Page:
Application of the Monroe Doctrine is a National and Regional Security Necessity

The Administration should consider a naval and aerial blockade of Venezuela to prevent Russian, Iranian and Chinese control of the country

The power of the international community to fight for democracy and against security threats is being tested in the case of Venezuela. Despite sanctions and an important U.S.-led international coalition that includes the Organization of American States (OAS) and the European Union (EU), the government of Nicolas Maduro is determined to stay in power without offering anything in return.

Maduro has appealed to his allies to help protect his troubled government, particularly Russia, Iran and China.

It was reported by U.S. military sources that on March 24, 100 Russian military personnel and about 35 tons of military equipment arrived in Venezuela. The military analysts rightly observed that such a Russian deployment is very similar to the one Russia displayed to save another ally in despair from a popular uprising: Bashar al-Assad of Syria. Russia has viewed Venezuela for a long time as a global strategic ally in what the Putin regime sees as a global chess game whose main adversary is the United States.

Currently, Russia is well positioned in Syria and Assad totally depends on Russia for its survival. Israel is an American ally but even Israel resorts to Russia in the current circumstances. Last week, the body of an Israeli soldier missing in Syria since 1982 was returned to Israel thanks to Russian intervention. This act angered the Syrians and the Iranians and this shows to what extent Russia has consolidated its power and influence in an area Russia was believed to have been removed from a long time ago. Israel also negotiates with Russia to secure her support. The Russians were smart enough to support Israel’s security needs by allowing Israel to prevent Iran from consolidating its presence in Syria and also prevent the arming of Hezbollah. Russia is smart enough to be on good terms with Israel. As a result, Russia’s power is effectively growing in the area.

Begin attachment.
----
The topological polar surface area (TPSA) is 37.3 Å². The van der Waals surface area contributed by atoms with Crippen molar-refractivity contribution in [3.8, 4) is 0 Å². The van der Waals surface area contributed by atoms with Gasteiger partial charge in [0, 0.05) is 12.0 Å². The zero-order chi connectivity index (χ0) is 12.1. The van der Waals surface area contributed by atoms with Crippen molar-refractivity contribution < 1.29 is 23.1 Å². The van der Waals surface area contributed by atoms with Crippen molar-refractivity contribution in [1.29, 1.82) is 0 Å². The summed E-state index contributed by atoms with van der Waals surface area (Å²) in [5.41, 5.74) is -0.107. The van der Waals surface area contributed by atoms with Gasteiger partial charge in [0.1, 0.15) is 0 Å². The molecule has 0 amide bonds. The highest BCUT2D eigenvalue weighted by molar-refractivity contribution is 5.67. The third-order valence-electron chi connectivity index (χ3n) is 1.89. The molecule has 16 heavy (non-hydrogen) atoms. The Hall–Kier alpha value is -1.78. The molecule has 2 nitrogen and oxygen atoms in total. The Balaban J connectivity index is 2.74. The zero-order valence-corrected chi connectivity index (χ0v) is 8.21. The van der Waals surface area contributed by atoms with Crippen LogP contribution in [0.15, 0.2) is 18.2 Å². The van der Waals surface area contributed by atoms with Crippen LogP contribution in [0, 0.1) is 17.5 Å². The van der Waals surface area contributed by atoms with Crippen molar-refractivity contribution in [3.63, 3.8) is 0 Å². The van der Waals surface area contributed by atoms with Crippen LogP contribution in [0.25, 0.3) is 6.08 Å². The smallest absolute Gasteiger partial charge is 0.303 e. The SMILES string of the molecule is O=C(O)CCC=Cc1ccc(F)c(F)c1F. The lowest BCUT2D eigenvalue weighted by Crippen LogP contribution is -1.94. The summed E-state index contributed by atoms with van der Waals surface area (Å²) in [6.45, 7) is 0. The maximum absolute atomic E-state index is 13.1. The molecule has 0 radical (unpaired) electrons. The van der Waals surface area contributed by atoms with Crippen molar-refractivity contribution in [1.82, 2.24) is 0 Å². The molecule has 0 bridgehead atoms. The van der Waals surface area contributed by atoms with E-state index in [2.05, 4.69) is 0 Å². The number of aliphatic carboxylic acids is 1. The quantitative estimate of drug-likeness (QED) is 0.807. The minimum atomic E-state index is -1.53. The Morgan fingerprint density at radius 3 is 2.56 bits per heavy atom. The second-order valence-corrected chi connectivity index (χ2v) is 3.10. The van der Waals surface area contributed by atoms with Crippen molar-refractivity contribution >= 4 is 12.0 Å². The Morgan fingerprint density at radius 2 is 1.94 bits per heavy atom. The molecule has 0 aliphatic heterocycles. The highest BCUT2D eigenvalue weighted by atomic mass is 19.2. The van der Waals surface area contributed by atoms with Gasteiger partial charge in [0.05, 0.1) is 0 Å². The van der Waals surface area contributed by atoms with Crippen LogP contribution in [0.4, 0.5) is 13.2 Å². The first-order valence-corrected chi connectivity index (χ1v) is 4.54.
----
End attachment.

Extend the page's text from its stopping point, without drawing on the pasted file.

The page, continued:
Russia’s assertive defense of a dangerous dictator in the heart of the Western Hemisphere seems to repeat the case of Syria: that is, the regime will be saved at any cost and in turn will help a repressive set of regional regimes to survive.

Russia counts on a number of good allies in Latin America, mainly Cuba, Nicaragua and Bolivia. If Russia did what it did in the Middle East, it can do it in Latin America, too.

Likewise, Iran’ssecond largest airline, Mahan, has begun direct flights to Venezuela.

As the White House rightly pointed out, commercial needs don’t justify those flights. This means that those flights may well carry members of the recently sanctioned Iranian Revolutionary Guards or Hezbollah fighters armed with weapons. Taking into account the fact that Iran and its proxy terrorist groups are involved in a large number of Middle East countries (including Syria, Lebanon, Iraq, and Yemen), such intervention shows how important Maduro’s survival is to the Islamic Republic. The money generated by the drug business has provided a financial boost to Iran and to their proxies’ subversive activities in the Middle East. Iran does not want to lose Venezuela which is a major narco-trafficking state and enabler of Iranian narco-activities. This is why Iran may be willing to deploy more of its fighters in Venezuela despite the fact that they are already spread thin in various countries of the Middle East.